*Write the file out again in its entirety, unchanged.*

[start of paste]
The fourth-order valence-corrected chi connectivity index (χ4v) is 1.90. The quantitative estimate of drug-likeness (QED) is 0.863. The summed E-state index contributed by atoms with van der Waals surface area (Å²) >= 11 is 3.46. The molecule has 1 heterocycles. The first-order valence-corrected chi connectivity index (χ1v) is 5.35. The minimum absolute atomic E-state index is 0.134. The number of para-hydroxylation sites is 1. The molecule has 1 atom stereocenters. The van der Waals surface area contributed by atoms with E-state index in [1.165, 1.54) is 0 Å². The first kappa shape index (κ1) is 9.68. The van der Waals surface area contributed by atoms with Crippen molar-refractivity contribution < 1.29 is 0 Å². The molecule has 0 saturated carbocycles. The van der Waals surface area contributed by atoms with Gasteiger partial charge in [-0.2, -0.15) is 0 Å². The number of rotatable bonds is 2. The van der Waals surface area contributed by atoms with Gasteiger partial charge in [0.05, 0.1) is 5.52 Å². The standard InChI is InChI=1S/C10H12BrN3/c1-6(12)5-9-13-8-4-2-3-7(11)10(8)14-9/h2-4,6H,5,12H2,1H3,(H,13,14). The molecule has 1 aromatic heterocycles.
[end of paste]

The fourth-order valence-corrected chi connectivity index (χ4v) is 1.90. The quantitative estimate of drug-likeness (QED) is 0.863. The summed E-state index contributed by atoms with van der Waals surface area (Å²) >= 11 is 3.46. The molecule has 1 heterocycles. The first-order valence-corrected chi connectivity index (χ1v) is 5.35. The minimum absolute atomic E-state index is 0.134. The number of para-hydroxylation sites is 1. The molecule has 1 atom stereocenters. The van der Waals surface area contributed by atoms with E-state index in [1.165, 1.54) is 0 Å². The first kappa shape index (κ1) is 9.68. The van der Waals surface area contributed by atoms with Crippen molar-refractivity contribution < 1.29 is 0 Å². The molecule has 0 saturated carbocycles. The van der Waals surface area contributed by atoms with Gasteiger partial charge in [-0.2, -0.15) is 0 Å². The number of rotatable bonds is 2. The van der Waals surface area contributed by atoms with Gasteiger partial charge in [0.05, 0.1) is 5.52 Å². The standard InChI is InChI=1S/C10H12BrN3/c1-6(12)5-9-13-8-4-2-3-7(11)10(8)14-9/h2-4,6H,5,12H2,1H3,(H,13,14). The molecule has 1 aromatic heterocycles.